For the first time in decades, more than 50 percent of the nation’s teaching force is comprised of teachers who have been in the classroom under 10 years, Teach Plus found in “Great Expectations: Teachers’ Views on Elevating the Teaching Profession,” which looks at the changing demographics of U.S. teachers.
From “Seven Trends: The Transformation of the Teaching Force,” by Richard Ingersoll and Lisa Merrill (May 2012) The national survey asked 1,015 new and veteran teachers their views on some of the most contentious issues in U.S. public education, like teacher evaluations and class size, to see if attitudes are shifting with an influx of newer teachers.
Despite differences in experience, teachers are generally united when it comes to working conditions. The majority of both newbies and veterans agree that class sizes should not be increased, even if doing so would provide districts with more funding to raising salaries. The two groups are also in agreement about keeping the school day shorter and said that increasing pay is key to elevating public respect for the profession.
http://goo.gl/ovcvW

A copy of the survey
http://goo.gl/75Udt

Blended Learning Models Generating Lessons Learned A variety of models for mixing face-to-face education and online instruction are generating lessons learned Education Week

Since blended learning exploded onto the K-12 scene with promises of personalized and student-centered learning, it has proliferated into dozens of different models, with educators continually tweaking and changing those methods to find the perfect balance of face-to-face and online instruction to meet the needs of their students.
Interest in blended education remains high, spurred partly by research offering support for advocates’ claims that blended learning is more effective than either online or face-to-face instruction on its own.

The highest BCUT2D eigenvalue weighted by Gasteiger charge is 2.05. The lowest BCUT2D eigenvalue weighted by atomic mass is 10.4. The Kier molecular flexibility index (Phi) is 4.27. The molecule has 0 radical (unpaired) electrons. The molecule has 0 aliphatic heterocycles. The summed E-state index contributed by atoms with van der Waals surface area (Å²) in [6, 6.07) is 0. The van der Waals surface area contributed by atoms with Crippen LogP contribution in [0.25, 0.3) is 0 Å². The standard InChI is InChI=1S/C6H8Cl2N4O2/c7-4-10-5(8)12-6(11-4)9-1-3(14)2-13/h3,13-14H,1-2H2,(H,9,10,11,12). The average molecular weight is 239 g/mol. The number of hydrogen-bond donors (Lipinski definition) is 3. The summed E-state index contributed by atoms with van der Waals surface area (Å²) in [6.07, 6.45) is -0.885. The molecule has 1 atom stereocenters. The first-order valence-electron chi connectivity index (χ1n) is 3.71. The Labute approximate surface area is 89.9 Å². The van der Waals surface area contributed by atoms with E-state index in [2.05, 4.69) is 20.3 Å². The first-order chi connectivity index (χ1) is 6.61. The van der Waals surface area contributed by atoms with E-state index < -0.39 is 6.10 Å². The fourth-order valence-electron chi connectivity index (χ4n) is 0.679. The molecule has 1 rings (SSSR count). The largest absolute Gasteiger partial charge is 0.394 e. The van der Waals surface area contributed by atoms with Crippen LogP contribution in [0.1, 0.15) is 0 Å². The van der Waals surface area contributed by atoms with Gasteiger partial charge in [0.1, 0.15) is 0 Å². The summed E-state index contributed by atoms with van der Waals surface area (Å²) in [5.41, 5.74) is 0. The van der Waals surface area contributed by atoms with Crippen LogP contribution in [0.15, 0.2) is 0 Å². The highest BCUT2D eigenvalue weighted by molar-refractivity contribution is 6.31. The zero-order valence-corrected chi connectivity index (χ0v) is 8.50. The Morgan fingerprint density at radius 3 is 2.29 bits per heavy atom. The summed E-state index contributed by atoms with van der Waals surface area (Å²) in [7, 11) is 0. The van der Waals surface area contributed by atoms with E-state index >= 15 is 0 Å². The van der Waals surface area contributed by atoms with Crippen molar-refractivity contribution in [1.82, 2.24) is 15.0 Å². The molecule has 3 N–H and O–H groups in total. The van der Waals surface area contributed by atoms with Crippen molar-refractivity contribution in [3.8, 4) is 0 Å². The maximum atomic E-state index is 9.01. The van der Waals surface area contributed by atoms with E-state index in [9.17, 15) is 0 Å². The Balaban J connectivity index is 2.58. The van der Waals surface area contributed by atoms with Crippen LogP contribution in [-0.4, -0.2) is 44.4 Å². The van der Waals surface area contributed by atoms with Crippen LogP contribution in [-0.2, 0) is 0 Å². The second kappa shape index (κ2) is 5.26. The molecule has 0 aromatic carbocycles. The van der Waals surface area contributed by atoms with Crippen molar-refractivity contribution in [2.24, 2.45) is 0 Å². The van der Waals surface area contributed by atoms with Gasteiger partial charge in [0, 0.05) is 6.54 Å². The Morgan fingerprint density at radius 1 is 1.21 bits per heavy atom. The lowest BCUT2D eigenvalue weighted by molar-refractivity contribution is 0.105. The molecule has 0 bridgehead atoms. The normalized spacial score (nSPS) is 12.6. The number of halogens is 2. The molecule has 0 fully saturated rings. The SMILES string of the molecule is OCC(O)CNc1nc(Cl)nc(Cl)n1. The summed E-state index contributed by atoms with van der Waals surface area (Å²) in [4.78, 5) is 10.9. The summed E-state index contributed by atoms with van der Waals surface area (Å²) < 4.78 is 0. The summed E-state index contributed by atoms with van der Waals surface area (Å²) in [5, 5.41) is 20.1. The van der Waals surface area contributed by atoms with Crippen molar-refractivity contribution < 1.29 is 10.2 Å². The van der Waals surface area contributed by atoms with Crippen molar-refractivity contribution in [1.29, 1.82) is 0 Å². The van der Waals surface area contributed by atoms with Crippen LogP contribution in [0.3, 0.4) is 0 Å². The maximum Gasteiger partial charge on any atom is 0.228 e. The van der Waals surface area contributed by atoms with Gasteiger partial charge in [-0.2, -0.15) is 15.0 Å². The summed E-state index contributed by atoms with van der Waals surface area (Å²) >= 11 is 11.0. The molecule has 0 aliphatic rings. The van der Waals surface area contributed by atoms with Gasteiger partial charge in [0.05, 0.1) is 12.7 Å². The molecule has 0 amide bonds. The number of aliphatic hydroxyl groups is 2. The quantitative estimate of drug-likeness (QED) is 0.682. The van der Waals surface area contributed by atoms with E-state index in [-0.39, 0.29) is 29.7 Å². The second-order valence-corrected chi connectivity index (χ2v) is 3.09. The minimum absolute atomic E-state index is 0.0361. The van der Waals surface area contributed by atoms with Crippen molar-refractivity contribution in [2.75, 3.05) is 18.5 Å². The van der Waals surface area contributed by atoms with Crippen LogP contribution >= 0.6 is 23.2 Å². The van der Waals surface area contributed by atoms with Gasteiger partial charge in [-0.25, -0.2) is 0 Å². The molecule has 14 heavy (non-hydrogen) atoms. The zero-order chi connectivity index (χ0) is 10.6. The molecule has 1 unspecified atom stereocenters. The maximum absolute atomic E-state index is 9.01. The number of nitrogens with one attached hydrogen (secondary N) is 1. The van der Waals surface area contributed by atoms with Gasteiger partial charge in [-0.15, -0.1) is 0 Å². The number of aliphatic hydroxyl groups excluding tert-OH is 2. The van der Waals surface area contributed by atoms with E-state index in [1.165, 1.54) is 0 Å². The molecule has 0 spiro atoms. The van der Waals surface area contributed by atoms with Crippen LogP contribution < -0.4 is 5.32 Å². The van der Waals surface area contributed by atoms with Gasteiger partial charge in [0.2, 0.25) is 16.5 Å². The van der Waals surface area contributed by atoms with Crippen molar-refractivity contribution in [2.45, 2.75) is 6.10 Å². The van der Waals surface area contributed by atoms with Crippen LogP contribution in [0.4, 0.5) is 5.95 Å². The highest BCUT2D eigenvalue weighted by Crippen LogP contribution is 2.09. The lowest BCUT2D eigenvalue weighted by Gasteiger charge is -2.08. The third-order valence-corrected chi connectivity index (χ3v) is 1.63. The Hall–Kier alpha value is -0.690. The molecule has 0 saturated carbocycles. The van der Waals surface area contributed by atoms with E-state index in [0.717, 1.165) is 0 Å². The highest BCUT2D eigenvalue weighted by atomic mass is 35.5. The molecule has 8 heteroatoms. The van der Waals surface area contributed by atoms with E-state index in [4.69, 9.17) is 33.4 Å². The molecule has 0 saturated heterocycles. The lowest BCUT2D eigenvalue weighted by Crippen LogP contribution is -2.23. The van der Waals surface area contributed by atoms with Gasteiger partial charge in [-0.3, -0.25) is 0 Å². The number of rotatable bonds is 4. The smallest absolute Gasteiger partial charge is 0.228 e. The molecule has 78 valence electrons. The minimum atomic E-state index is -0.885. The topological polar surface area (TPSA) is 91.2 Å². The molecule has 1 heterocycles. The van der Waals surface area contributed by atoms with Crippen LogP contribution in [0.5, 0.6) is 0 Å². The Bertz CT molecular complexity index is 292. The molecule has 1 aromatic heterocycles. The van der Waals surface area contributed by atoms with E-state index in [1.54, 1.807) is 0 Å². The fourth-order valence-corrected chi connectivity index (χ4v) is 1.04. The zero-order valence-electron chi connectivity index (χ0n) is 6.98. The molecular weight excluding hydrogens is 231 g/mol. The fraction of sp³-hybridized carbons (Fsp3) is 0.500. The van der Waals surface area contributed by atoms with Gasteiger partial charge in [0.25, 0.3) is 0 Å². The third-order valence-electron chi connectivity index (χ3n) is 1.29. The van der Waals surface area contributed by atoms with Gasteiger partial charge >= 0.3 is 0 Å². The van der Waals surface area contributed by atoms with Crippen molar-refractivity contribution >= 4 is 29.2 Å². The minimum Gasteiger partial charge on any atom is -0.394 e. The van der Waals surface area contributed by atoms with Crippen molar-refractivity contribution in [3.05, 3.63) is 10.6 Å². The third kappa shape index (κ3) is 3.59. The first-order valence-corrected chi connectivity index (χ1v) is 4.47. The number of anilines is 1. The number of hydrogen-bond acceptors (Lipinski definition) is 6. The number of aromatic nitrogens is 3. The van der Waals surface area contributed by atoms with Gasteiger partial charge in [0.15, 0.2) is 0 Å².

But more research is needed to determine the effectiveness of the evolving blended learning models, including best practices and which models work best for which types of students, said Susan D. Patrick, the president and chief executive officer of the International Association for K-12 Online Learning, or iNACOL, an advocacy and research group based in Vienna, Va.
“The more we know about the variety of blended learning models in K-12 education, the more we know we don’t know everything that’s out there,” she said.
http://goo.gl/ja4jp

Idaho seeks disclosure of reform ads’ backers Spokane (WA) Spokesman-Review

BOISE – Idaho Secretary of State Ben Ysursa went to court Monday, seeking to force a defiant secret-donations group to reveal the source of more than $200,000 spent on statewide TV campaign commercials backing three controversial school reform measures.
The lawsuit, filed in 4th District Court in Ada County, asks the court to declare that Education Voters of Idaho is a political committee subject to Idaho’s Sunshine law, and order it to file campaign finance reports disclosing donors.
“The voters made it clear, when they passed the Sunshine initiative, that public disclosure is an essential element of Idaho elections,” Ysursa said in a statement. “The citizens want to know where the money comes from and how it’s spent. That’s been the policy and the law of this state for 38 years. My job is to enforce that law.”